Recently, Jill participated in the Transforming Communities: Technical Assistance, Training and Resource Center discussion on “Beloved Community.” Participants talked about what Beloved Community is and how to build it among domestic violence service providers, advocates and survivors. Below is the article Jill wrote after this discussion:
I was so honored to be asked to take part in a conversation about ‘Beloved Community’. I
didn’t know what to expect, but was excited to take part all the same. Right away I was
impressed by the group, and being surrounded by the supportive energy of anti-violence
workers, hearing their stories, learning from the breadth of experience in the room made
for a rejuvenating day.
As our time together progressed, I embraced my vulnerability which helped me define the
term ‘beloved community’. To me, beloved community is all about feeling safe to create
space where we can feel supported, be transparent, and focus on innovation in the anti-
domestic violence field. I also connected with the complexities that come with community.
Regardless of whether or not we have shared goals, when we take time to communicate we will
find that we have different ideas on how to achieve those goals. To me, this is an exciting
aspect of anti-violence work, and a pivotal component in social change. Being a part of
beloved community, however, makes it safe for us to embody these complexities as we respect
the uniquely beautiful aspects of human relationships, regardless of the context that
brought you together and the role(s) you play in an agency (Executive Director,
participant, advocate, survivor, sustainer, etc.). Strong human relationships enable us to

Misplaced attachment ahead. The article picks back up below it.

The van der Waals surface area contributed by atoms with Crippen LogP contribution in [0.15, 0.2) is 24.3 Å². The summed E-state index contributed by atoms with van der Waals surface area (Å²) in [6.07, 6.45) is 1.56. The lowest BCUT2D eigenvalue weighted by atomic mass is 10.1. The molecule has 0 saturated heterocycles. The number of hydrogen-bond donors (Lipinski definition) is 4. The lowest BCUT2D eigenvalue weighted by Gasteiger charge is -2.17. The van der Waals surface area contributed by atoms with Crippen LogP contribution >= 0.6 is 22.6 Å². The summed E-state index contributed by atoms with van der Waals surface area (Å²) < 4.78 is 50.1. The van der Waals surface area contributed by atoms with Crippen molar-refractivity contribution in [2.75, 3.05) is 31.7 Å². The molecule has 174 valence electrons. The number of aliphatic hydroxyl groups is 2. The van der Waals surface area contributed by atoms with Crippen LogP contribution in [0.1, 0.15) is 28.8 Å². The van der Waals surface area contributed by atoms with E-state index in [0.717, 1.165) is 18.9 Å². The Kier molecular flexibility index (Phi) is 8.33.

assume the best of intentions and actively listen, even when we don’t initially take
comfort in what’s being said.
A recent event W.O.M.A.N., Inc. organized, our Doggie Walk, helped me realize that we are
engaged in building and sustaining beloved community. Advocates, survivors, community
members came together with their dogs for a meetup in Dolores Park. What made this event
fun was connecting with people outside of our typical roles and building human
relationships. The fact that dogs were there helped break the ice, and we didn’t go
straight into talking about work for a change. It is the first time I can remember having
conversations with people I’ve known, in some cases for years, about something other than
anti-violence work. We spoke about our households, families, interests outside of work,
amongst other things. It became clear that building beloved community is nothing but
positive. It strengthens our work when we can come together, and it makes us happier as
people. We also got to connect with survivors of domestic violence on a different level. We
weren’t talking about trauma, we were happy together, walking our dogs, laughing, eating
lunch, building beloved community.
W.O.M.A.N., Inc. plans on having more of these events in the future. It gave us the
opportunity to spread the word about the correlation between pet abuse and domestic
violence and offer sample pet safety plans via handouts, which is important to an office
full of animal lovers! However, its no accident that it was one of our most well attended,
positive events ever. It was positive and fun, and our human relationships were stronger
than ever. With this sense of beloved community, anything is possible.